Although the flood of divorces is changing the social landscape of modern American civilization, it is generally assumed that a child will live with one or both of his or her parents until emancipation. This has not always been the case. For example, most of the inhabitants of seventeenth century New England were or had been servants or apprentices and separated from their parents at early ages. The removal of a child from his or her parents when only fourteen years old or less seems a little strange, in view of the importance that the Puritans attached to family relations. Apprenticeship was the customary way of learning a trade, and since the Middle Ages it had been traditional for an apprentice to live with his master, even if his home stood next door. Not only were boys put out to learn a trade, but girls were put out to learn housekeeping. Of more recent vintage, it is well known that at age 16, Albert Einstein left his parents in Italy for schooling in Switzerland where he lived with an unrelated family in Zurich. Justice Benjamin Cardozo was orphaned at age 15 and was raised by his older sister. Thus, there is no single correct family configuration for everyone, and unemancipated persons may not necessarily be harmed by living outside the orbit of a parent's influence.
In New York, it is settled that when a child reaches the age of 18 years, such child is no longer an infant or minor and in the context of custody is free to determine his or her destiny. It is reversible error in New York in a matrimonial case to award custody where the child is at least age 18. See, Matter of Frederick W., 120 Misc. 2d 335, 465 N.Y.S. 2d 828 (FamCt1983);
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Silverman v. Silverman, 50 A.D. 2d 824, 376 N.Y.S. 2d 182 (1975); Markland v. Markland, 67 A.D. 2d 940, 413 N.Y.S. 2d 202 (1979). This bright line applies even where the child is unemancipated and a "custodial" parent is receiving child support or where the child is entitled to be otherwise supported by the parent(s).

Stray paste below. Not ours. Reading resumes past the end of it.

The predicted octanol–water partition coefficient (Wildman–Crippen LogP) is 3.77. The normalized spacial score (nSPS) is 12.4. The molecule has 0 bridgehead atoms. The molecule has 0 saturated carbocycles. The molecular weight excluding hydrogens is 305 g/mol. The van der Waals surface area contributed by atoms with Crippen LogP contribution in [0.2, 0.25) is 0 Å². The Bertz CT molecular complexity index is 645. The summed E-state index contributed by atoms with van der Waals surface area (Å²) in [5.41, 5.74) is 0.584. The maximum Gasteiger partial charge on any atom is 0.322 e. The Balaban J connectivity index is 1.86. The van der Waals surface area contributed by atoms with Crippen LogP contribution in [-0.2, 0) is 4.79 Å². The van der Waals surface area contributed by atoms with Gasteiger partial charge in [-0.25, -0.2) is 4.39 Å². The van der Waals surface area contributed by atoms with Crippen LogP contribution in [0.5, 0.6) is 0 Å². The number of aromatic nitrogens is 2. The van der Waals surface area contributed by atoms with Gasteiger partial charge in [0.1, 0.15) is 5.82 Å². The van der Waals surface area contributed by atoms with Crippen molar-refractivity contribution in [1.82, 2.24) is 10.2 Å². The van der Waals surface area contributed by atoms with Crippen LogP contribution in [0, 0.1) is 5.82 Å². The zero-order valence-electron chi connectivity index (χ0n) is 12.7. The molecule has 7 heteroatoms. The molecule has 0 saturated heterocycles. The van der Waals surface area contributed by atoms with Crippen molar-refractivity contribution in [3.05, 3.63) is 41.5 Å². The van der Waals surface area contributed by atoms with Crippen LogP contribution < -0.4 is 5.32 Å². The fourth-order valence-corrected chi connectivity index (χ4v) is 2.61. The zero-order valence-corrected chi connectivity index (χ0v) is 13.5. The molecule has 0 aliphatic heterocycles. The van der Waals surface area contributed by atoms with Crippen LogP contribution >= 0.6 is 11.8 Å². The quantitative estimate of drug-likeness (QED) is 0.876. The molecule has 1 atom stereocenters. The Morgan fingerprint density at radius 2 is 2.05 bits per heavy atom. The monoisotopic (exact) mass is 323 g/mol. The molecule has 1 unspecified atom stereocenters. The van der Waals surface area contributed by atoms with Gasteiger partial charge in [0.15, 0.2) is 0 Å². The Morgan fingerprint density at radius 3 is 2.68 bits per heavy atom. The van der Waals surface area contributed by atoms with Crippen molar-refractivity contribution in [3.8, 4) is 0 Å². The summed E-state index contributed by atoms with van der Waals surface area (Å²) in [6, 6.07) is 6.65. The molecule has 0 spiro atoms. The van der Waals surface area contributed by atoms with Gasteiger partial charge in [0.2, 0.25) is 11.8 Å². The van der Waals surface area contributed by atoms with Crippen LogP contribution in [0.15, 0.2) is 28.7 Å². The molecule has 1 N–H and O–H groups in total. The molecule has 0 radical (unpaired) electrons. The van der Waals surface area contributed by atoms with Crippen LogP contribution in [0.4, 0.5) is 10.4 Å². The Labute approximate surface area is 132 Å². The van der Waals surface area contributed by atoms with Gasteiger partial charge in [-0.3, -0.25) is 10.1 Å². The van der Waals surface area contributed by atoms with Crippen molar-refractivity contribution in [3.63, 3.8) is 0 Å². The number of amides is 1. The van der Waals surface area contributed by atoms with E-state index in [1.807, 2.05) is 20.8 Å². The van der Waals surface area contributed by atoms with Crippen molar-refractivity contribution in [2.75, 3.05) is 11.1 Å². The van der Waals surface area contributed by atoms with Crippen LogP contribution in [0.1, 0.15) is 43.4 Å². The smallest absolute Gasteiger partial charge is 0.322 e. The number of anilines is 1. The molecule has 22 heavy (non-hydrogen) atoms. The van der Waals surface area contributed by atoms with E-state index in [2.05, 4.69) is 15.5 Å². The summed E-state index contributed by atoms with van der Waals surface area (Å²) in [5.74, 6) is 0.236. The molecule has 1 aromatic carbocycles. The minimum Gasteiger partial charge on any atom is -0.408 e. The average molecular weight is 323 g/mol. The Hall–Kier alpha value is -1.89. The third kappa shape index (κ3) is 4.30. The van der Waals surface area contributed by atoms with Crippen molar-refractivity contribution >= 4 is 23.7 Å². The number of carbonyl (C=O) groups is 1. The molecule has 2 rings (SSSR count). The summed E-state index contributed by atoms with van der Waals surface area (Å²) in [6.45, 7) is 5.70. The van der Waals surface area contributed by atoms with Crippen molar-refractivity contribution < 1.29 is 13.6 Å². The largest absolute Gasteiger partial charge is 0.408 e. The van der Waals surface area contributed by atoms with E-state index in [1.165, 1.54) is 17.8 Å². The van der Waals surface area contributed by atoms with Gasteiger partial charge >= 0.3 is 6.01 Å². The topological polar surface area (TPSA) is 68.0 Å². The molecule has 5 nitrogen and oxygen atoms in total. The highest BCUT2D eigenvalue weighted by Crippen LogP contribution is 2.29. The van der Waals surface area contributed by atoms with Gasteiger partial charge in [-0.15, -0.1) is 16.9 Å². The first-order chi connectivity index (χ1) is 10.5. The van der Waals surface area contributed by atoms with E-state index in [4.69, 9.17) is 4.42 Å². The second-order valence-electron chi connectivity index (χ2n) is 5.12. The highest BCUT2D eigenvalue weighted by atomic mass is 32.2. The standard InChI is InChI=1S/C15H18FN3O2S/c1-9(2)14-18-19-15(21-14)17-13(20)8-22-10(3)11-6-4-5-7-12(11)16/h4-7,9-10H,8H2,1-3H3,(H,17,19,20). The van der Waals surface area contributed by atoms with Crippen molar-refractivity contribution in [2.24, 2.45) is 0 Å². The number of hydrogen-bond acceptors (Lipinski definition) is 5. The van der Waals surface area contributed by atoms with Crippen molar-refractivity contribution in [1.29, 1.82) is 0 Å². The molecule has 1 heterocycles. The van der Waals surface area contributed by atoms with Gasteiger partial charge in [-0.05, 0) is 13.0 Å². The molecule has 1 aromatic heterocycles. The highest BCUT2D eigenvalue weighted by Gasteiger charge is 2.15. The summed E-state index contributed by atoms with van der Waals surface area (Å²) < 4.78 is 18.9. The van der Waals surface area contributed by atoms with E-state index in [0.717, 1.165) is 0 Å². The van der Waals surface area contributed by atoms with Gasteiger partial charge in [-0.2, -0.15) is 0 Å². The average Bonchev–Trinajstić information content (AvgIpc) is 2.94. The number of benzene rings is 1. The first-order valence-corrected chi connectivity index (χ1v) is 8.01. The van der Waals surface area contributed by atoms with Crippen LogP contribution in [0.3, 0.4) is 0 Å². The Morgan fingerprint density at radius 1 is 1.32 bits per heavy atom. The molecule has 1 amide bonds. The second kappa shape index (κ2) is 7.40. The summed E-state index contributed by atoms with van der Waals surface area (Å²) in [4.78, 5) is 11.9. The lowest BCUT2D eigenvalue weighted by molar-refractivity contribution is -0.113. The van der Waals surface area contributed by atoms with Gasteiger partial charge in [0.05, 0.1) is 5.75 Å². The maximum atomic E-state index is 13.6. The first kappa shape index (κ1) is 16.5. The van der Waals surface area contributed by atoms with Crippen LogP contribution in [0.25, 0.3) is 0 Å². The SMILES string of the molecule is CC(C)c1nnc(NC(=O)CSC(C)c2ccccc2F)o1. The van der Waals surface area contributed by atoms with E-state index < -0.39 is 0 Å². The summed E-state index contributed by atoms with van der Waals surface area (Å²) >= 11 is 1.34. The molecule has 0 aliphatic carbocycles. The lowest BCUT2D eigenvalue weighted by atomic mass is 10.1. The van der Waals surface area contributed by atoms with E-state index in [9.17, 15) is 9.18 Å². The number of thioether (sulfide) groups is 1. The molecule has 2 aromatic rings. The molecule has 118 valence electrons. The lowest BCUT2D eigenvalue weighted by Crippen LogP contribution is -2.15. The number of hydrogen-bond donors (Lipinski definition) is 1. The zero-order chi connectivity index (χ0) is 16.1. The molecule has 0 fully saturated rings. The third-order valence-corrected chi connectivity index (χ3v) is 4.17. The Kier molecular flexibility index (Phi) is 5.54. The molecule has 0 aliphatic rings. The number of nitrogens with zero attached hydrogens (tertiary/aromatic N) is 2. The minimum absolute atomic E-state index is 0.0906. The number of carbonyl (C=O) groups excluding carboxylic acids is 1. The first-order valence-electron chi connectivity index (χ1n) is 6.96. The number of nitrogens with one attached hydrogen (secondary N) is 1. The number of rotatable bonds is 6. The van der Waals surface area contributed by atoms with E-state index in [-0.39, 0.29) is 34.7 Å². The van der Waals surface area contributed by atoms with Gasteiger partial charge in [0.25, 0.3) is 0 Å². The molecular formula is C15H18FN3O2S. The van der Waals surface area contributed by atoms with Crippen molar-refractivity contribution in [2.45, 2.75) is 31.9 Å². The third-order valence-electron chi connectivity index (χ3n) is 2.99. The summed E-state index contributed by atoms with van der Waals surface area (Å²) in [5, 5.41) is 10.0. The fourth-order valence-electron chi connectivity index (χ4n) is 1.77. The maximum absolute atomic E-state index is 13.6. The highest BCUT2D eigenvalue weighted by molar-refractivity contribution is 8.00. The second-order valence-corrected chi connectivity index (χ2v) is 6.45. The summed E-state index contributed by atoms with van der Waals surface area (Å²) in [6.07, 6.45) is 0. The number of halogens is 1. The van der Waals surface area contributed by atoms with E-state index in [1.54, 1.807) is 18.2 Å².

New Jersey has not directly addressed this issue. Indirectly, the Supreme Court may be cited for the proposition that "[i]n general, emancipation is the act by which a parent relinquishes the right to custody and is relieved of the duty to support a child." Newburgh v. Arrigo, 88 N.J. 529, 443 A.2d 1031 (1982) (emphasis supplied). See, Cafaro v. Cafaro, 118 N.J.L. 123, 124, 191 A. 472 (E. & A. 1936); Limpert v. Limpert, 119 N.J. Super. 438, 440, 292 A.2d 38 (App.Div.1972).
In appropriate circumstances, the privilege of parenthood carries with it the duty to assure a necessary education for children, even after they reach majority. "A necessary education" is a fluid concept that can vary in different circumstances. Khalaf v. Khalaf, 58 N.J. 63, 71-71, 275 A.2d 132 (1971); Johnson v. Bradbury, 233 N.J. Super. 129, 135, 558 A.2d 61 (App.Div.1989); Limpert v. Limpert, supra, 119 N.J. Super. at 442-442, 292 A.2d 38; Nebel v. Nebel, 99 N.J. Super. 256, 261-263, 239 A.2d 266 (Ch.Div.), aff'd o.b., 103 N.J. Super. 216, 247 A.2d 27 (App.Div.1968); Sakovits v. Sakovits, 178 N.J. Super. 623, 630, 429 A.2d 1091 (Ch.Div.1981).